Recidivism and Traumatic Brain Injury: A Vicious Cycle

Calls for criminal justice reform ring loud in Colorado. Overburdening of the corrections system is a part of the problem, driven in large part by the state’s
rate of recidivism. Half of people convicted of crimes in Colorado return to the criminal justice system within three years.

Seeking a deeper understanding of the issue, researchers at the University of Denver partnered with the Colorado Division of Probation Services. Their study examined the significant link between recidivism and traumatic brain injury (TBI).

many hands pushing on a log

Reducing Youth Recidivism with Multisystemic Therapy in Underserved Communities

Multisystemic Therapy (MST), a community-based intervention targeting youth ages 12-17 who are involved or at high risk of involvement in the juvenile justice system, has a proven record of success. It is delivered by trained teams of therapists over the course of 3-5 months with multiple home-visits per week. This project extends MST to regions of the state where the service was previously unavailable.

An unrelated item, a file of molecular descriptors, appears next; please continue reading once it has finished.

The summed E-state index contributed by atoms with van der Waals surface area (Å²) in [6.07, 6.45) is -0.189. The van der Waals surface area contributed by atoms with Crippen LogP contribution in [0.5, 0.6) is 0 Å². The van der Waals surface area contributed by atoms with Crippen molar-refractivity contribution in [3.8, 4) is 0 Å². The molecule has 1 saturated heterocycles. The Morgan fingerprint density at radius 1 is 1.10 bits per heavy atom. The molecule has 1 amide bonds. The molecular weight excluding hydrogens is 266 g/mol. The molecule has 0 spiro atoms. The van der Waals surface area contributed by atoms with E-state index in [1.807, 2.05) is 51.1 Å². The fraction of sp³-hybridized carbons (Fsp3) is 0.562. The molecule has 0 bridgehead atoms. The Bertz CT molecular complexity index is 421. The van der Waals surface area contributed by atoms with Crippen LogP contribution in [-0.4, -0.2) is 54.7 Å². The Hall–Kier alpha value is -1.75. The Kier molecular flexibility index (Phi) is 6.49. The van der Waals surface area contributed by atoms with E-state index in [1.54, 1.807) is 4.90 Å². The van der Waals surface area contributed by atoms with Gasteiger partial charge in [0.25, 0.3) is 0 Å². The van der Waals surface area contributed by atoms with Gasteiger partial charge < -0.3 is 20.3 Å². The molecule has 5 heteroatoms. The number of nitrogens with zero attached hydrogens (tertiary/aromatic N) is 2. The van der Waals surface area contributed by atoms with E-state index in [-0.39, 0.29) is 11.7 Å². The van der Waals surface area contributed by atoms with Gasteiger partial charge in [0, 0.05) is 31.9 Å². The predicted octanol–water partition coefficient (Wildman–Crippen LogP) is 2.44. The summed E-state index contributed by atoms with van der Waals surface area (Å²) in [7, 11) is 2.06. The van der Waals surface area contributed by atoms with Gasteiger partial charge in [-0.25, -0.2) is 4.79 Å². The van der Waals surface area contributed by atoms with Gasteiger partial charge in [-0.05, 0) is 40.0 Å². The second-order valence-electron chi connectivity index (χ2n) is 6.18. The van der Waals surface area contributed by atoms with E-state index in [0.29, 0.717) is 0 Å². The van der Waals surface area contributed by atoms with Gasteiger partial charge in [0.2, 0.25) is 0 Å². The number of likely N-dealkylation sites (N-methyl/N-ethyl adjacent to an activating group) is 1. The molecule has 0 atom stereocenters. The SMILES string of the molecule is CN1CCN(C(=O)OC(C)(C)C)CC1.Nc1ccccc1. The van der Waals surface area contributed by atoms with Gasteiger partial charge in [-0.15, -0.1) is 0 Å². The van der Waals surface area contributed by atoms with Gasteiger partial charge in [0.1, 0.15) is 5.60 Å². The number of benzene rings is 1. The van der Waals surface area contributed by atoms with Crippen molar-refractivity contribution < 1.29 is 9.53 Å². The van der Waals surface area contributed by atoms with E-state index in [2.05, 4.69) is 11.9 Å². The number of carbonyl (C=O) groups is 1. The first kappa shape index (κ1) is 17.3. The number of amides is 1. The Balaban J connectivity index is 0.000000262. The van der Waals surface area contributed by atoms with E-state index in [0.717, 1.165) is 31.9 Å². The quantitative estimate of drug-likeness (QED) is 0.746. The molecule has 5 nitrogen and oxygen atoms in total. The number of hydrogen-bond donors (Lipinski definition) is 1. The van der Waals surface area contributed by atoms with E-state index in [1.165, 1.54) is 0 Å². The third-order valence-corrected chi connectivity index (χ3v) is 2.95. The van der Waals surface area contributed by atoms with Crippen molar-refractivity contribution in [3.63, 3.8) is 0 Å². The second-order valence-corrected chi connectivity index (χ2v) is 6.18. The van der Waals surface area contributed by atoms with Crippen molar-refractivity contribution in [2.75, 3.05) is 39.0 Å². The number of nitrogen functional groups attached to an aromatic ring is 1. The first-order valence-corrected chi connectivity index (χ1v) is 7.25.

Potential Health Care Cost Savings of Dual-Enrollment in Medicaid and SNAP

Colorado ranks among the lowest in the nation in terms of the percentage of the population receiving benefits from the Supplemental Nutrition Assistance Program (SNAP) with about 60% of eligible residents participating. This study examines the impact of SNAP enrollment on healthcare costs–particularly emergency room visits and hospitalizations–among Colorado residents enrolled in Medicaid. If the study identifies substantial cost savings, it will provide a fiscal reason for increasing enrollment in SNAP among those who are eligible.